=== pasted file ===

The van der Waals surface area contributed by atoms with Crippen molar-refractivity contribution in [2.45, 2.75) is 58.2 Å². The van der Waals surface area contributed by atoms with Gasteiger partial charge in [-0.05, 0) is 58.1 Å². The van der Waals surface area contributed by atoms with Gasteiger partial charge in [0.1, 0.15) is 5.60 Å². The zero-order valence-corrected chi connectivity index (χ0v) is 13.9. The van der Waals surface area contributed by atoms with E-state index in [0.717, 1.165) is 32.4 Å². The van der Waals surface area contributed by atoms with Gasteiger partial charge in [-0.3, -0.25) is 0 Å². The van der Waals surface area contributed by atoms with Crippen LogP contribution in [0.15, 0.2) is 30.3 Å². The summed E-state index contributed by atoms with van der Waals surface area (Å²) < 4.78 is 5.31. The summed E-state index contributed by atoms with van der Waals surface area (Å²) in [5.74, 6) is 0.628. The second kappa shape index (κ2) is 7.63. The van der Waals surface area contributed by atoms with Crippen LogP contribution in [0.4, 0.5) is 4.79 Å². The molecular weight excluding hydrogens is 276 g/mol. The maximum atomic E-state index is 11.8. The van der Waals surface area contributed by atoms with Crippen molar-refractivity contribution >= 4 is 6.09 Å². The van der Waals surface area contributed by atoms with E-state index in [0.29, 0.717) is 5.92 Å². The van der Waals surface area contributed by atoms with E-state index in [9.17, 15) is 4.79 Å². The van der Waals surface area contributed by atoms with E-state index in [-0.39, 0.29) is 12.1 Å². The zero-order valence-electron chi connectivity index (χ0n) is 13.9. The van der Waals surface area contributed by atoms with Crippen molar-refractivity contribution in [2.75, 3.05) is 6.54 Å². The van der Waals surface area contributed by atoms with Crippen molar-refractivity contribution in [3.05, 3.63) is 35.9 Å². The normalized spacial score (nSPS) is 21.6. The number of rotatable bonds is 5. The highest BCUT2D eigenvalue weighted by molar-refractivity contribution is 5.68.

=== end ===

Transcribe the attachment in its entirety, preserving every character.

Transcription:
The van der Waals surface area contributed by atoms with Crippen molar-refractivity contribution in [2.45, 2.75) is 58.2 Å². The van der Waals surface area contributed by atoms with Gasteiger partial charge in [-0.05, 0) is 58.1 Å². The van der Waals surface area contributed by atoms with Gasteiger partial charge in [0.1, 0.15) is 5.60 Å². The zero-order valence-corrected chi connectivity index (χ0v) is 13.9. The van der Waals surface area contributed by atoms with E-state index in [0.717, 1.165) is 32.4 Å². The van der Waals surface area contributed by atoms with Gasteiger partial charge in [-0.3, -0.25) is 0 Å². The van der Waals surface area contributed by atoms with Crippen LogP contribution in [0.15, 0.2) is 30.3 Å². The summed E-state index contributed by atoms with van der Waals surface area (Å²) < 4.78 is 5.31. The summed E-state index contributed by atoms with van der Waals surface area (Å²) in [5.74, 6) is 0.628. The second kappa shape index (κ2) is 7.63. The van der Waals surface area contributed by atoms with Crippen LogP contribution in [0.4, 0.5) is 4.79 Å². The molecular weight excluding hydrogens is 276 g/mol. The maximum atomic E-state index is 11.8. The van der Waals surface area contributed by atoms with Crippen molar-refractivity contribution >= 4 is 6.09 Å². The van der Waals surface area contributed by atoms with E-state index in [0.29, 0.717) is 5.92 Å². The van der Waals surface area contributed by atoms with E-state index in [9.17, 15) is 4.79 Å². The van der Waals surface area contributed by atoms with E-state index in [-0.39, 0.29) is 12.1 Å². The zero-order valence-electron chi connectivity index (χ0n) is 13.9. The van der Waals surface area contributed by atoms with Crippen molar-refractivity contribution in [2.75, 3.05) is 6.54 Å². The van der Waals surface area contributed by atoms with Crippen molar-refractivity contribution in [3.05, 3.63) is 35.9 Å². The normalized spacial score (nSPS) is 21.6. The number of rotatable bonds is 5. The highest BCUT2D eigenvalue weighted by molar-refractivity contribution is 5.68.